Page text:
"Stop a moment," said the prince. "Is there such depravity in man, as that he should injure another, without benefit to himself? I can easily conceive, that all are pleased with superiority: but your ignorance was merely accidental, which, being neither your crime nor your folly, could afford them no reason to applaud themselves; and the knowledge which they had, and which you wanted, they might as effectually have shown by warning, as betraying you."

"Pride," said Imlac, "is seldom delicate; it will please itself with very mean advantages; and envy feels not its own happiness, but when it may be compared with the misery of others, They were my enemies, because they grieved to think me rich; and my oppressors, because they delighted to find me weak."

'Proceed," said the prince: "I do not doubt of the facts which you relate, but imagine that you impute them to mistaken motives."

"In this company," said Imlac, " I arrived at Agra, the capital of Indostan, the city in which the great mogul commonly resides. I applied myself to the language of the country, and, in a few months, was able to converse with the learned men; some of whom I found morose and reserved, and others easy and communicative; some were unwilling to teach another what they had, with difficulty, learned themselves; and some showed, that the end of their studies was to gain the dignity of instructing.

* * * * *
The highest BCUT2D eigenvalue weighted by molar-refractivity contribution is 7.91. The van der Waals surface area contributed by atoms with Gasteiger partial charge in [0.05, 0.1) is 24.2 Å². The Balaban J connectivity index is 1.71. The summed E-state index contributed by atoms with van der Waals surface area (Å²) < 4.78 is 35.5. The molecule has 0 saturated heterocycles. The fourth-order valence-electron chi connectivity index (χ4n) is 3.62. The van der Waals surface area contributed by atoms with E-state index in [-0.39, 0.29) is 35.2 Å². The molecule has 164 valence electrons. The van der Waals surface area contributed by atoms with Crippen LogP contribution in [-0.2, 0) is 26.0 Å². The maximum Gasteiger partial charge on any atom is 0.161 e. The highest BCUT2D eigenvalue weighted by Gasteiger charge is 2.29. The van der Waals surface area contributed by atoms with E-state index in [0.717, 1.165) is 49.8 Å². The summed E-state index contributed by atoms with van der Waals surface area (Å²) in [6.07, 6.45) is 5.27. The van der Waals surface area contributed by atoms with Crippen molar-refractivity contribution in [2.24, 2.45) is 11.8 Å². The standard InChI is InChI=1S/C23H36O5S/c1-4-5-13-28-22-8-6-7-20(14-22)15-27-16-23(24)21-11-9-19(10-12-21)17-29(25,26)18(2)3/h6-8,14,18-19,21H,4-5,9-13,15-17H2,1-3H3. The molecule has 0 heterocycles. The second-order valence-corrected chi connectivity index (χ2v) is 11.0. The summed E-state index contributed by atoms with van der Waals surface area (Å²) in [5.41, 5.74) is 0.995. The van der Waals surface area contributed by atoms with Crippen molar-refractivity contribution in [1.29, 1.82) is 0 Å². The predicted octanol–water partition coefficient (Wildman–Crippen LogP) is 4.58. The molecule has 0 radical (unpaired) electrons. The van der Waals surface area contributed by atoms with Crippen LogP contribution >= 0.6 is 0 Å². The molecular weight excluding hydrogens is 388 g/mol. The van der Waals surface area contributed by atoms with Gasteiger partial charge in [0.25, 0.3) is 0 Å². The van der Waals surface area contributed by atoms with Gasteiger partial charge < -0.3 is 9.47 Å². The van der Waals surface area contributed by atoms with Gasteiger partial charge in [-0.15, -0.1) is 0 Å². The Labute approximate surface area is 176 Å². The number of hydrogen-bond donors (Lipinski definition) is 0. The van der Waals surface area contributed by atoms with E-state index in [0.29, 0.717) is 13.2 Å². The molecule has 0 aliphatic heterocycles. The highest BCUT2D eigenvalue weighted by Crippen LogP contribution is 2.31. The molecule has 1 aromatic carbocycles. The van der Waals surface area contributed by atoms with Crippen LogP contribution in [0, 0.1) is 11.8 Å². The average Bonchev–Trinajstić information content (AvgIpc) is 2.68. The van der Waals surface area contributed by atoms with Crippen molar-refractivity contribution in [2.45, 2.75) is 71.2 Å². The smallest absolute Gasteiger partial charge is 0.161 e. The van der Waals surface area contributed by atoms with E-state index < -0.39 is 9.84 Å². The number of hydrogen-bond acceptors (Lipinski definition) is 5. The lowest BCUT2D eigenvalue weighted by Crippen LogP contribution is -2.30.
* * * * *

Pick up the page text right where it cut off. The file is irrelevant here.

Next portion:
"To the tutor of the young princes I recommended myself so much, that I was presented to the emperour as a man of uncommon knowledge. The emperour asked me many questions concerning my country and my travels; and though I cannot now recollect any thing that he ittered above the power of a common man, he dismissed me astonished at his wisdom, and enamoured of his good


"My credit was now so high, that the merchants, with whom I had travelled, applied to me for recommendations to the ladies of the court. I was surprised at their confi